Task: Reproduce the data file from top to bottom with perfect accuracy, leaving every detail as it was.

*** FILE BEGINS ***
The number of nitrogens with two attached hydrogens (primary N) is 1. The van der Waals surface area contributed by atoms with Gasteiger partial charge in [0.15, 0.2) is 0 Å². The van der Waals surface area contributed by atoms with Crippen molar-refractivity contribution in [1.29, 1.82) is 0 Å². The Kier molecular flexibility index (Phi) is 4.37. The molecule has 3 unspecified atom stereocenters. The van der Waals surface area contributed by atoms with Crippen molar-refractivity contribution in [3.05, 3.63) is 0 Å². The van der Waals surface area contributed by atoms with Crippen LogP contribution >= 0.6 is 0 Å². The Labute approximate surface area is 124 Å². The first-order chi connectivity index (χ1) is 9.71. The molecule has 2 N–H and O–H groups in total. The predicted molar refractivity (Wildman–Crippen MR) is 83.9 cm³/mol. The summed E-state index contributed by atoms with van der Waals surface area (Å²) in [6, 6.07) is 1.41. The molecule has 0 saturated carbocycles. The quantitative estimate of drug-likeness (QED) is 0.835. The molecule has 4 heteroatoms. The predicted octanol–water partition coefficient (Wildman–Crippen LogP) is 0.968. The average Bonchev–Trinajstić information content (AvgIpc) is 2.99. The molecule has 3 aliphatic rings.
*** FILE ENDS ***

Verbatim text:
The number of nitrogens with two attached hydrogens (primary N) is 1. The van der Waals surface area contributed by atoms with Gasteiger partial charge in [0.15, 0.2) is 0 Å². The van der Waals surface area contributed by atoms with Crippen molar-refractivity contribution in [1.29, 1.82) is 0 Å². The Kier molecular flexibility index (Phi) is 4.37. The molecule has 3 unspecified atom stereocenters. The van der Waals surface area contributed by atoms with Crippen molar-refractivity contribution in [3.05, 3.63) is 0 Å². The van der Waals surface area contributed by atoms with Crippen LogP contribution >= 0.6 is 0 Å². The Labute approximate surface area is 124 Å². The first-order chi connectivity index (χ1) is 9.71. The molecule has 2 N–H and O–H groups in total. The predicted molar refractivity (Wildman–Crippen MR) is 83.9 cm³/mol. The summed E-state index contributed by atoms with van der Waals surface area (Å²) in [6, 6.07) is 1.41. The molecule has 0 saturated carbocycles. The quantitative estimate of drug-likeness (QED) is 0.835. The molecule has 4 heteroatoms. The predicted octanol–water partition coefficient (Wildman–Crippen LogP) is 0.968. The average Bonchev–Trinajstić information content (AvgIpc) is 2.99. The molecule has 3 aliphatic rings.